On the same day, the Sidoarjo region witnessed a premature bomb explosion in a low-cost apartment belonging to a family of five. The parents and one of their three children were killed.
The day after, Tri Murtiono, Tri Ernawati and their three children, including an eight-year-old girl, blew themselves up at Surabaya police headquarters. All but one of the children were killed.
Scholars point to diverse motives for women’s involvement in terrorist groups. The most important is ideology. According to ISIS followers, true Muslims must respond to the call of ISIS leader Abu Bakar al-Baghdadi to emigrate to Syria to build and nurture ISIS territory. The fighters need wives and mothers to produce the next generation of terrorists.
Another important motive is women’s disenchantment with their home country. ISIS’s prowess for propaganda, through diverse media, especially social media and video games, has convinced some Muslim women to travel to its territory for a better life under daulah Islamiyah (Islamic state). Notably, however, many are disappointed, particularly after seeing and experiencing brutality and unfulfilled promises.
The significant danger of disappointed returnees has been widely acknowledged. However, many believe those who are radicalised and have pledged allegiance to the daulah but are unable to go because of the global travel ban to ISIS territory, can be even more dangerous. This has been a major concern of security agencies not only in Indonesia but also in many Western countries.
The fact these radicalised women cannot join al Khansaa Brigade, an all-female militia group of ISIS formed in 2014 and operating in Iraq and Syria, does not mean they cannot conduct a deadly attack to support ISIS missions.
Elites of diverse terrorist groups often mention that using women should be a last option in the case of “emergencies”, including lack of male fighters. Therefore, it would not be surprising if the current condition of ISIS, which has lost ground in many parts of Syria and Iraq, has led ISIS elites to call for greater female involvement in missions.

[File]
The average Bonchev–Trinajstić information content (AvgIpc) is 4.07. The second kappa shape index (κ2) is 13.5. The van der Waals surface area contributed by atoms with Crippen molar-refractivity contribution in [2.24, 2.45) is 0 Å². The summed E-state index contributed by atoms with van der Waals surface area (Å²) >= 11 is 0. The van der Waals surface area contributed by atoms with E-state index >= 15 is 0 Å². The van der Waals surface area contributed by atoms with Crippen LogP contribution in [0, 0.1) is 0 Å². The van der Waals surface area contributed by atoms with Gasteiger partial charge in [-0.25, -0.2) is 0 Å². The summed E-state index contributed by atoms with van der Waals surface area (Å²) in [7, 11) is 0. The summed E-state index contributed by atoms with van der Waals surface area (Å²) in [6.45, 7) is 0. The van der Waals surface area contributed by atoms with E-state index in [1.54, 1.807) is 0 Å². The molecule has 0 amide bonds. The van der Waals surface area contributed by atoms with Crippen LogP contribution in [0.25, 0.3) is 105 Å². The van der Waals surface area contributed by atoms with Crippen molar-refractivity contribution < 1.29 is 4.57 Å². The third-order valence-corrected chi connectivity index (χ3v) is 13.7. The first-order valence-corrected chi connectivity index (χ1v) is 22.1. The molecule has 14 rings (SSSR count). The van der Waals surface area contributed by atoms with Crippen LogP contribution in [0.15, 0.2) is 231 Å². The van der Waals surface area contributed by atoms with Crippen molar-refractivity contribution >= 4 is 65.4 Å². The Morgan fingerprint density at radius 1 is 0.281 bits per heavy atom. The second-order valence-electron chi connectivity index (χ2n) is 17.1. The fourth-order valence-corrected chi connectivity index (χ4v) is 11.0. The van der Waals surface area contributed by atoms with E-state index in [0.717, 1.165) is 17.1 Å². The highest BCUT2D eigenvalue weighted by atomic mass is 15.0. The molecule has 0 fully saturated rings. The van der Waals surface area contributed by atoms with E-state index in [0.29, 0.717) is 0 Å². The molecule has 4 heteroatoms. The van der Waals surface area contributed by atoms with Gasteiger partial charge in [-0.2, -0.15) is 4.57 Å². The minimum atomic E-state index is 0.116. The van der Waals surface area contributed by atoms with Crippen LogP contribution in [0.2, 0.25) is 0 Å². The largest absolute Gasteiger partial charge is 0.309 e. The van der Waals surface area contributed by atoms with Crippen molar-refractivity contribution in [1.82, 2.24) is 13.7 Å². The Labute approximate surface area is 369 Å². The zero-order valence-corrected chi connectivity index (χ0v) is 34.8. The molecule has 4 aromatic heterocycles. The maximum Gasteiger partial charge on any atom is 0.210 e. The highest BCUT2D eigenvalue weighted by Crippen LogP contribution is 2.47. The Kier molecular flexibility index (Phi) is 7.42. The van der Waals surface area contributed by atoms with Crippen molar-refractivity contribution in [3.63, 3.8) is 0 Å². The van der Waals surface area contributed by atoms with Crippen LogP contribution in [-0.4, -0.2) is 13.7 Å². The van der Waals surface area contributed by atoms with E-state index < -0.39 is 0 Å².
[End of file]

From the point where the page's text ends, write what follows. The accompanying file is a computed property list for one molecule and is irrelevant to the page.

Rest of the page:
In Indonesia, the imprisonment of terrorists affiliated with diverse terrorist groups, including ISIS, has also led local terrorist leaders to call for greater participation from women. They believe in the potential success of terrorist acts involving women because women are less likely to be suspected and detected as terrorists.
In line with this, female fighters and suicide bombers have a strong belief in the exceptional position of a shahid (martyr). This includes beliefs that the purity status of martyrs allows them to be buried wearing clothes, without ritual washing, and that they would be granted the highest position close to the throne of god. In addition, they also believe their success in raising their children to be mujahidin (male fighters) and mujahidat (female fighters) can warrant them a portion of their children’s rewards.
In 2010, conducting research on women attached to terrorist networks in Indonesia, one of us met a woman who nicknamed herself Umm Mujahid (a mother of a male fighter). Asked why, she said: “I want my nickname to be my prayer. I hope my little son will be a mujahid in the future, so he can bring me to God’s heaven.”
This kind of ideology has become ingrained in the hearts and minds of radicalised women. Therefore, it is not surprising that bombings in Indonesia are beginning to involve women and children.
Read the original article on The Conversation.